Hump Day: The snowy season brings stress and silliness

Hump DayHump Day
By Brian Cormier
Wednesday, Nov. 2, 2011
Moncton Times & Transcript
Editorial section

It’s November. November! Just a few weeks ago, we went through an October heat wave. And on Sunday – kaboom! Snow!

At least my dog loved it. I only got her in May, so I wasn’t sure how she’d like the snow. She’s pretty close to the ground, so I thought she’d mind the cold, but she apparently didn’t! She ran around and played, leaping through the air like a reindeer. Actually, she reminded me of Max the dog on How the Grinch Stole Christmas.

The first big storm usually arrives in November. People expect it then, though. There’s bound to be something. But October? Not so much. This is more of a shock.

Kids run outside to make snowmen… errr… snowwomen… errr… snowindividuals. What’s politically correct these days? Snowunits? Snowfigures? Whatever.

People complain online and in the stores. The first snow means that winter is on its way – with its higher heating bills, shorter days and the loss of a bit of freedom for those with limited mobility. Snow is not a friend to many.

Travel freedom is also curtailed. Instead of just hopping in the car and driving somewhere for the weekend, it becomes imperative to check the forecast to ensure you won’t get stuck in snow and found a few months later when everything melts. Oh, you’ve personally survived just fine… but the friend you were with? Well, they turned out to be quite delicious, actually. Stranded people gotta eat, don’t ya know.

And then there are the drivers – like me and most of us, I think – who don’t have their snow tires on yet. Ahhhh… that’s always fun. Can there be anything more annoying than having to learn how to drive in the snow again? Every year, I tend to forget how to “winter drive” until the first teeth-clenching pray-out-loud-to-God skidding incident that has you nearly taking out a group of nuns walking to mass. (Insert “bad habit” joke here.)

After the first skid of the winter driving season, I usually thank everything that is holy that I didn’t hit anything and then decide to make an appointment to get my winter tires installed. I believe in having winter tires. Very important.

And having to brush the car off again – how annoying is that? Gone are the summer days of just hopping in the car and going. From now until next spring, it’s scraping and brushing almost daily and running the car to clear up foggy windows so you can see the cars you’re skidding into. It’s also polite to wave before you smash their bumper, I hear. We Canadian winter drivers are a very nice bunch.

If you’re like me and have a garage – well, guess what! Lawn-care equipment took over the garage over the summer, right? No need to park in the garage from May to October, after all? The first sign of winter causes a mad dash to make room for the car just in case the guy (or gal) you hired to plow your driveway comes.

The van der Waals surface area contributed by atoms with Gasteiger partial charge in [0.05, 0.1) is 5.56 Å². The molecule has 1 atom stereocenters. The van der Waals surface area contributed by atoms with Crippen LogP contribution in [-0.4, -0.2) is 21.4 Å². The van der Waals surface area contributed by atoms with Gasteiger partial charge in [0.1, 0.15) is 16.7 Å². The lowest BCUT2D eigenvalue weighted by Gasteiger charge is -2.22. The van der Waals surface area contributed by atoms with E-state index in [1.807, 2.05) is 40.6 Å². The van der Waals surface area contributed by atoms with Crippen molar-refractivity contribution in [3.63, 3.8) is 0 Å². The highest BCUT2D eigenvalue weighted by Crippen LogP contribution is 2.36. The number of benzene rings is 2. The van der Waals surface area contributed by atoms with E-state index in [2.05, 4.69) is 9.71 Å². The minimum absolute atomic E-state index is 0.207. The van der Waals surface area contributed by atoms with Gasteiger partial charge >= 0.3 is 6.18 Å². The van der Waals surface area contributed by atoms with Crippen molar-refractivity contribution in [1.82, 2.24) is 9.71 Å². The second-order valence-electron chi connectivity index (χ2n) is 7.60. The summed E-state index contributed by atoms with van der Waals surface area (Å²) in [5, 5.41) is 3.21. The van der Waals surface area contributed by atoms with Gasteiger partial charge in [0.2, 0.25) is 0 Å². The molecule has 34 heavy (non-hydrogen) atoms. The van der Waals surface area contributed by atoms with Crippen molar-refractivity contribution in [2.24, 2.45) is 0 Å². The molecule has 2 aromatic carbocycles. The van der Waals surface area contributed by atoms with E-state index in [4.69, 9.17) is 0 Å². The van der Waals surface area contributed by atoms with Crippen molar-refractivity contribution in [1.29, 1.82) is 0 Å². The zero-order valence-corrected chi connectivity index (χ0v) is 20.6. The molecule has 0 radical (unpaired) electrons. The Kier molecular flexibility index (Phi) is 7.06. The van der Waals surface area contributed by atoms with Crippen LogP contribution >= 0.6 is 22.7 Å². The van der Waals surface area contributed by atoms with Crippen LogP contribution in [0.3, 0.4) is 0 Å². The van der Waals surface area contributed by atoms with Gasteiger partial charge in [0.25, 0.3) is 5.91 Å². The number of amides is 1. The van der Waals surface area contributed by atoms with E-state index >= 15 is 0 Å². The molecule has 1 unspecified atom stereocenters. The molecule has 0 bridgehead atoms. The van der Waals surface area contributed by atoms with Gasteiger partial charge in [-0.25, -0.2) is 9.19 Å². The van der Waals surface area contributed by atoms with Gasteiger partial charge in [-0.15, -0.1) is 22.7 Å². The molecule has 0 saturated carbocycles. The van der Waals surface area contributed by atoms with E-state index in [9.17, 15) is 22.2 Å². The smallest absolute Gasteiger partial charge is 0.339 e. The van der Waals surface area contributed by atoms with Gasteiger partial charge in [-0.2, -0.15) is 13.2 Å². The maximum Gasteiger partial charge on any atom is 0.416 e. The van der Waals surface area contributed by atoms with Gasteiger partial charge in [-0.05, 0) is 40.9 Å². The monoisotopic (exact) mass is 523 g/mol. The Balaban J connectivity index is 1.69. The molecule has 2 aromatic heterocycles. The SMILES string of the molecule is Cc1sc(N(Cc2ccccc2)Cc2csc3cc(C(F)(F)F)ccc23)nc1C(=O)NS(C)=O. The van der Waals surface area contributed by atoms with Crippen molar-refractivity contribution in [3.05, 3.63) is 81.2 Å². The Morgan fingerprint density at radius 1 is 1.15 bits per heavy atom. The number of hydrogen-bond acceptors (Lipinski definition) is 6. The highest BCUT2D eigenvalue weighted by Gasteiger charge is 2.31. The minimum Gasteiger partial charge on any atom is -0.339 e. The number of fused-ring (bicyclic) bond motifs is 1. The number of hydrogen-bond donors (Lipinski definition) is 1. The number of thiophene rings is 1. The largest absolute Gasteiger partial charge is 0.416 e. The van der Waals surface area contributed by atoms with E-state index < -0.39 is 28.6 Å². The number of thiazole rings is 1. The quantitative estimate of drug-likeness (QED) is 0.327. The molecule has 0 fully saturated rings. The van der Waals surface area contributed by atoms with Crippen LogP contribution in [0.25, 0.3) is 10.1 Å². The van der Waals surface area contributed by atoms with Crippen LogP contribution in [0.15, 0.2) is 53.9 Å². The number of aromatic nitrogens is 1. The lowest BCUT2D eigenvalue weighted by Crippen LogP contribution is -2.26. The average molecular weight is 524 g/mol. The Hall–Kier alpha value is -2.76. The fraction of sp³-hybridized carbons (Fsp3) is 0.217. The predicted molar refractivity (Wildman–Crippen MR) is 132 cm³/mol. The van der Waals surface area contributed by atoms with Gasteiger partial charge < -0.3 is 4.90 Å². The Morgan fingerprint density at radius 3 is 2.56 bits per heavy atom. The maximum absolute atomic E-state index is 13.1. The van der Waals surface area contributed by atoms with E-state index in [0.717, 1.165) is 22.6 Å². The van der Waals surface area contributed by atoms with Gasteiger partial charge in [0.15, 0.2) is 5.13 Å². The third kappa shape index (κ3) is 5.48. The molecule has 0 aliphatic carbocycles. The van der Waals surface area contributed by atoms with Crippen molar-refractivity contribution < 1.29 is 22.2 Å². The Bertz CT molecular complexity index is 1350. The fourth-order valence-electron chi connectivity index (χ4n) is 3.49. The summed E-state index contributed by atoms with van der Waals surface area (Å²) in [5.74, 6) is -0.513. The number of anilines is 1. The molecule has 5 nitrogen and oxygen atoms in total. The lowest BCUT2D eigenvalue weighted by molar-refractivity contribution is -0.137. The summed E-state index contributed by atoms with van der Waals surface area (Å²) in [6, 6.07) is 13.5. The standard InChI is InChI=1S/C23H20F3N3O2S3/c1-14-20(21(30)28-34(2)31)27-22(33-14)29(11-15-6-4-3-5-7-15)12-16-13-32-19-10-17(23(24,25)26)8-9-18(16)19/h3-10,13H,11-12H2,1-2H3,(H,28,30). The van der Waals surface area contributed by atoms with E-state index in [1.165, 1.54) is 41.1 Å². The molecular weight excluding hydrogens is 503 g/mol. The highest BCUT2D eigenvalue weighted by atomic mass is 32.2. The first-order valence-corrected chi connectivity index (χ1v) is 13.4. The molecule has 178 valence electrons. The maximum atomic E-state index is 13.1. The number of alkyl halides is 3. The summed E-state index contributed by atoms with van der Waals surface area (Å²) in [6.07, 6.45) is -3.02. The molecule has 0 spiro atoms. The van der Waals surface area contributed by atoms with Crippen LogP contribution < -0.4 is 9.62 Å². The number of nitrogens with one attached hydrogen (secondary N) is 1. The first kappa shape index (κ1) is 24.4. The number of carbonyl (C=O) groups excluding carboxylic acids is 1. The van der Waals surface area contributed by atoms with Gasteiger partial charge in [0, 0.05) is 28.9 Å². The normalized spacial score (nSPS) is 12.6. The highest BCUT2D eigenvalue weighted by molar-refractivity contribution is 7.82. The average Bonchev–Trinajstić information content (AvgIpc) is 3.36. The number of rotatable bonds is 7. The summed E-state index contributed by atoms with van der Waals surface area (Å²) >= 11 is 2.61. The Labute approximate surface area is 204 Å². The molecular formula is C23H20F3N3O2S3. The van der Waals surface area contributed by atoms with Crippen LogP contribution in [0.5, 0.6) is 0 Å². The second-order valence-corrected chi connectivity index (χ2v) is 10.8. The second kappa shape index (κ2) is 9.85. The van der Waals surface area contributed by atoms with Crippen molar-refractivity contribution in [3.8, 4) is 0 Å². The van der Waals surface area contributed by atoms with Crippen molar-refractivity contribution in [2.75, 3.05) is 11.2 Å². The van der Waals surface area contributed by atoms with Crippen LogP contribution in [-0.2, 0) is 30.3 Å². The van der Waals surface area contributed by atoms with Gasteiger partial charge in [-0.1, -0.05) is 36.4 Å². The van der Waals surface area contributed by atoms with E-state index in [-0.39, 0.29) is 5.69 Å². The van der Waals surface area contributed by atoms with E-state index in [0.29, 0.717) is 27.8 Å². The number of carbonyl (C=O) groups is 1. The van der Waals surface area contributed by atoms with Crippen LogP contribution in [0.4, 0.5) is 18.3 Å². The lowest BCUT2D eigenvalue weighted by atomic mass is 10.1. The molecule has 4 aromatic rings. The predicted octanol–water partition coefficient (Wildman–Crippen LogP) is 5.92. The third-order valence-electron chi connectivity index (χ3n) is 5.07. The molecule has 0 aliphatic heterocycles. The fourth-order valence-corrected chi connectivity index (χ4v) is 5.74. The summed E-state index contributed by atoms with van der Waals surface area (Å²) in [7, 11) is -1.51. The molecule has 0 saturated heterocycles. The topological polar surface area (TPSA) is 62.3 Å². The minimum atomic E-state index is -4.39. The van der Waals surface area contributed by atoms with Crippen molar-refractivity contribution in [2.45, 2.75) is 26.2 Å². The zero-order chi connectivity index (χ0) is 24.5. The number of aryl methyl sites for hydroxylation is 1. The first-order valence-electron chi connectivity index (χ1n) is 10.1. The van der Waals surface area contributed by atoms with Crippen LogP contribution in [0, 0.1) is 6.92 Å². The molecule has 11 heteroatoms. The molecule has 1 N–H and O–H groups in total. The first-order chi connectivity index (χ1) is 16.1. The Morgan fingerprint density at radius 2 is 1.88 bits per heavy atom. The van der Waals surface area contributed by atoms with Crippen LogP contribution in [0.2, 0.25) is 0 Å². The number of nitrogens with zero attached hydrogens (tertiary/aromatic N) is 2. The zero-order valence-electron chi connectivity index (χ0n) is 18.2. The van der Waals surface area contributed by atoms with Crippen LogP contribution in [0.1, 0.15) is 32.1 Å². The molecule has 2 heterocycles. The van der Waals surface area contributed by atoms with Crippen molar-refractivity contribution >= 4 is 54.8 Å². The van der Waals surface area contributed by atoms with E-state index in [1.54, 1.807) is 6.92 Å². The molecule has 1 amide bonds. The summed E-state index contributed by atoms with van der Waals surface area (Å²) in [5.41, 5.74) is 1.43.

I did that this past Sunday when I saw that the snow wasn’t stopping. I cleared out the garage during the height of the storm and drove the car in. I have a weird driveway, too, because I have to manoeuvre my car around my back steps to get in or out of my garage. The first attempt of the year usually involves a few stops and starts. By April, I’ll have that sucker down pat and will be backing up blindfolded.

Now that I work from my home office, I don’t even get a snow day anymore. I remember my school days so well. We’d wait by the radio to hear the announcer say our school district number and then settle in for a day of watching television and making sure to shovel the driveway before my father got home or risk getting growled at. My brother and I would usually end up fighting. Not exactly a news bulletin back then.

We’d also listen to Dave Lockhart’s Talk Back show on CKCW Radio. When school was cancelled, he’d sometimes change the topic for that day to kids’ jokes – so we would try to call in and tell a joke. I honestly can’t remember if we ever got through, but it was certainly a thrill for those who did.

This was all before YouTube or personal online radio stations that allow you to be your own disc jockey. Today, anyone can be a broadcaster. This was also the era of only a tiny handful of radio stations broadcasting in the area. Today, there are many more, so the audience is diluted quite a bit.

Remember when they would actually deliver milk? Do they even do that anymore? Ah, those winter days when we’d open the back door to find the milk frozen solid and the square glass bottle broken. Those were not good days – especially with three kids at home all wanting cereal in the morning.

Out of things I really love about the winter, the smell of a freezing cold newspaper is one of them. I know that’s sounds strange… but I really like the smell and feel of an ice-cold newspaper. (That would explain my black nose on winter days.)

And then there’s just relaxing on the sofa watching the snow fall outside. During a storm, especially, there’s just not much more we can do, right?

In this crazy world of demands and deadlines, I welcome those days ahead when the only thing I see outside is the snow falling on a peaceful, quiet street.

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